They're implying that Warp 8 in TOS can cover a thousand light years in 12 hours. I did the math before discovering that Memory Alpha did it for me. 765,000 times the speed of light, faster than any other method of travel that's not caused by Kes or Q. And of course the big problem is that the thousand light years wasn't required and was clearly only put there to imply a large distance.

Using the usual TOS warp speed equation, this distance takes almost two years. A reasonable twelve hour high warp distance in TOS would be...wait for it...2 light years. Not quite as dramatic a number, is it? Another site says that to achieve these kinds of speeds you're talking warp factor 90 or so.

FYI, if the Kelvans modified the engines to do the journey to the Andromeda galaxy (2.537 million ly) in three hundred years, that's about warp factor 9.5. TLDR, this thousand light year thing is absolutely insane.

KIRK: We've got to figure this out and devise a defence against it. Is it possible that the rocks have life?
SULU: You remember on Janus Six, the silicon creatures
MCCOY: But our instruments recorded that. They were life forms. They registered as life forms.

It's nice to hear a reference to the Horta.

KIRK: This planet has no magnetic field.

Absolutely insane. I can't imagine why someone would build a planet without a magnetic field. Were the Magratheans too busy so the second-stringers had to be brought in?

UHURA: Yes, sir. Mister Spock what are the chances of the captain and the others being alive?
SPOCK: Lieutenant, we are not engaged in gambling.

Huh? He did this very thing back in the Horta episode! Spock can calculate these kinds of odds in less time than it took to say that sentence!

SCOTT: I've sealed off the aft end of the service crawlway, and I've positioned explosive separator charges to blast me clear of the ship if I rupture the magnetic bottle. I'm so close to the flow now it feels like ants crawling all over my body.

So I guess saucer separation really isn't a thing yet. As for plasma flow, Geordi didn't find it nearly this unpleasant.

SPOCK: Please do not take your eyes off of it. Lieutenant Rahda, arm the pod jettison system.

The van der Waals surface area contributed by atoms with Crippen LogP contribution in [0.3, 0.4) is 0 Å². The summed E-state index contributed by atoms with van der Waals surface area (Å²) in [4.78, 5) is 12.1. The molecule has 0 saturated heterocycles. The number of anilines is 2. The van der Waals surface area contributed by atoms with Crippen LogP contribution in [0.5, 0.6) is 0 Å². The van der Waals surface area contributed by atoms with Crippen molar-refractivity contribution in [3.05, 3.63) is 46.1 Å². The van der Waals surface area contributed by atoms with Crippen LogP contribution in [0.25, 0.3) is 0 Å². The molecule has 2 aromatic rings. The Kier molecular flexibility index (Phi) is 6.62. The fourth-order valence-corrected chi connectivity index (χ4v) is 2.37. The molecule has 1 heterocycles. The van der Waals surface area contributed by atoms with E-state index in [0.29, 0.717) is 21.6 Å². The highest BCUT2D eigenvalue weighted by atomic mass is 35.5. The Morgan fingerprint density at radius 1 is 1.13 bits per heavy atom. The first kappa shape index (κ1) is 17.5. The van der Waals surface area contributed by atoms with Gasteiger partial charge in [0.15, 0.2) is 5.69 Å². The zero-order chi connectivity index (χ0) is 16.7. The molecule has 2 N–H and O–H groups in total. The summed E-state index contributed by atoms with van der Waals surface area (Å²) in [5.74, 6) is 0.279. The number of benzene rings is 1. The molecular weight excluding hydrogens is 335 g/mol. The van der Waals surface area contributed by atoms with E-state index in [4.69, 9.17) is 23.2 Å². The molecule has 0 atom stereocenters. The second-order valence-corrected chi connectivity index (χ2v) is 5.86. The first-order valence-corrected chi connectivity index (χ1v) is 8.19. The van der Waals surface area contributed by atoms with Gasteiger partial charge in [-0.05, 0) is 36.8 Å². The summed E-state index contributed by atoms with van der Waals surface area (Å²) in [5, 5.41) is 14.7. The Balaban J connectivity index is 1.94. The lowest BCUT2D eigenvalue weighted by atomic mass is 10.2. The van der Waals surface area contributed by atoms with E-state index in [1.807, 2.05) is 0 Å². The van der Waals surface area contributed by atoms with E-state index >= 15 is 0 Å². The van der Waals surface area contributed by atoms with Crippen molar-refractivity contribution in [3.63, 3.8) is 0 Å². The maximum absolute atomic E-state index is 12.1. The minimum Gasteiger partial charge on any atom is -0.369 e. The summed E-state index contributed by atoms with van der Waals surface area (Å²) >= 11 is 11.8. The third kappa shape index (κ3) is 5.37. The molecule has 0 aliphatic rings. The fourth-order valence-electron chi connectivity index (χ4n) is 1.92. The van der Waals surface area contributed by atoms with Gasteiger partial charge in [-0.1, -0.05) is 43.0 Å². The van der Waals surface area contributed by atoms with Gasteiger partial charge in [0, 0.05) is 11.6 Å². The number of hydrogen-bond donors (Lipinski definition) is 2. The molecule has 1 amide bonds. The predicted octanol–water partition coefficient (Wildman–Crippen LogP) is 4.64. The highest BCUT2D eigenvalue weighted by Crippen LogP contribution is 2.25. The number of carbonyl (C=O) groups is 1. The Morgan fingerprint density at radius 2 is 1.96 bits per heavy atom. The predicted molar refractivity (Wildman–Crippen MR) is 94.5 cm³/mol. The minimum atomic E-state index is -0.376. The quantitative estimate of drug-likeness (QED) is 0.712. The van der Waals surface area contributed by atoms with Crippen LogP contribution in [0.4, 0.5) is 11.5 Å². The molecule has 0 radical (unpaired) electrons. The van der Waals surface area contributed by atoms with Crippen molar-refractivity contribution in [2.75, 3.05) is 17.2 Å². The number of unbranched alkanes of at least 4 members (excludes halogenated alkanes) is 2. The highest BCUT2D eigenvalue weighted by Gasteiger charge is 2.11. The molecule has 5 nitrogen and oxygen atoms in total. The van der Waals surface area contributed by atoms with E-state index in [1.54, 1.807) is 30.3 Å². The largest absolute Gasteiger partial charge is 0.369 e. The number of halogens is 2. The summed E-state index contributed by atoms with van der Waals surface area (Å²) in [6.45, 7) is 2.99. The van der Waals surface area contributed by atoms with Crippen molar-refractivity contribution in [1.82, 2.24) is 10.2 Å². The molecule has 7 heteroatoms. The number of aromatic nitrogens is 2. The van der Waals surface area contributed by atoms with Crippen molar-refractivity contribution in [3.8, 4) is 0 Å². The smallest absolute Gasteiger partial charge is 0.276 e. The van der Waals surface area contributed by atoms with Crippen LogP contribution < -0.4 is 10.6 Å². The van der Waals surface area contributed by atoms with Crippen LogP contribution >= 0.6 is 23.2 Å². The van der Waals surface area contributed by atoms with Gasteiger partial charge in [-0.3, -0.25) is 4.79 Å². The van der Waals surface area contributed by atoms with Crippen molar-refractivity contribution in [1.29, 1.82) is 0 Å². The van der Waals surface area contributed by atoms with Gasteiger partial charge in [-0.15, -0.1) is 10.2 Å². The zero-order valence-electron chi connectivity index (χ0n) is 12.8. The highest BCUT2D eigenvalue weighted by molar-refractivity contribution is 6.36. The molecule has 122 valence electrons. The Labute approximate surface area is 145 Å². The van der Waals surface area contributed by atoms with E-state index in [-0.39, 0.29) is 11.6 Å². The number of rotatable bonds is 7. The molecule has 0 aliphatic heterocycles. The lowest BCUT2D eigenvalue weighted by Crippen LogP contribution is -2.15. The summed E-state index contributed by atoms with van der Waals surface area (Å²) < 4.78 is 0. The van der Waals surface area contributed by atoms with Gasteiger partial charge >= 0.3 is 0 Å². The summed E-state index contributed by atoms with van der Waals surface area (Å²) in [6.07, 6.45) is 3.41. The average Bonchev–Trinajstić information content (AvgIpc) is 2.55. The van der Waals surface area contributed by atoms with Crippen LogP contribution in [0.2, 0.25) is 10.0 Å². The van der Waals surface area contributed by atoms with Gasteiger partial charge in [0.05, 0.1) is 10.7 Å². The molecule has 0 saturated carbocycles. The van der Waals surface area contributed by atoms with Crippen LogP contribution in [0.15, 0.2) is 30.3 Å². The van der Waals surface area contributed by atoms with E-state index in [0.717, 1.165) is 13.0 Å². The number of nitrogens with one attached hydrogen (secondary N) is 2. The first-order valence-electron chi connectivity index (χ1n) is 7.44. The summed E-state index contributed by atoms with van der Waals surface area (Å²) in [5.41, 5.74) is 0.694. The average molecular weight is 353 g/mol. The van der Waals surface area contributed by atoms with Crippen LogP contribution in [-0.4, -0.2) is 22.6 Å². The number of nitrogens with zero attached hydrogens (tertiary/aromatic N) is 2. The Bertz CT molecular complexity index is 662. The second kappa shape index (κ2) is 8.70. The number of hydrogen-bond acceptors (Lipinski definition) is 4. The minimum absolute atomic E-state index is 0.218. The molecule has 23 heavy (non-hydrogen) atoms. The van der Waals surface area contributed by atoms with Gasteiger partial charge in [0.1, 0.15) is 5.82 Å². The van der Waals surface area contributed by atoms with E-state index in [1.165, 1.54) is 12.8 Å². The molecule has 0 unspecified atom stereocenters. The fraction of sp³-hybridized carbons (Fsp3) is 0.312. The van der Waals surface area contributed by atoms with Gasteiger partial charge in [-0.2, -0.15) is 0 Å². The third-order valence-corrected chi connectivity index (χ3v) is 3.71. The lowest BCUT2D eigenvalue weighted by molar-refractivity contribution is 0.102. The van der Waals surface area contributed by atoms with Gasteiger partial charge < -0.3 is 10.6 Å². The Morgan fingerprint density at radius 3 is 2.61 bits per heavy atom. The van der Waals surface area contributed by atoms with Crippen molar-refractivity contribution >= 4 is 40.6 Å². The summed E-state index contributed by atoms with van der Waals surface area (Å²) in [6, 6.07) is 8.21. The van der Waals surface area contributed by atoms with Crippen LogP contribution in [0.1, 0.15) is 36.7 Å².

RAHDA: Aye, sir. I'll jettison the pod at the first sign of trouble.

So wait, did Scotty set up charges, or are they using a built-in system like the one that supposedly killed Finney?

The Fiver

D'Amato: I don't think it's actually a Genesis planet, sir. I mean, the Genesis project hasn't even been started yet.

I'm pretty sure it has. The real question is whether Carol is still experimenting in a lab or if the asteroid cavern has been started yet.

Losira: That not important. I am for you, Lieutenant D'Amato.
D'Amato: A metamorph? Sweet.

Coincidentally I watched SF Debris' review of The Perfect Mate just the other day.

Sulu: Since he's dead, no use in him going to waste, right?
Kirk: Mr. Sulu, I'm am offended at your insinuation. Offended!

I'm not very fond of cannibalism jokes unless they're actually funny. Like the old one about them not eating clowns because they taste funny...

Scotty: If by "intentional" you mean "sabotage", then yes. We may not be able to stop.
Spock: No worries. We can just use the kemacite in our cargo hold.
Scotty: We're out of kemacite.

Nice Little Green Men reference, but I'd have had Scotty make a punchline about how it doesn't arrive until Tuesday.

Losira: I am for you, James Kirk.
Kirk: I bet you're a copy of the woman that left you here, aren't you? And it's such a perfect copy that you don't really want to kill me, do you?
Losira: What makes you say that, Kirk-unit?

STTMP, too? The desire to bring out my TOS Bingo card has come back.

Nitpickers Guide

* The only time Kirk has refused a beautiful woman's advances. Surely something to record in the log!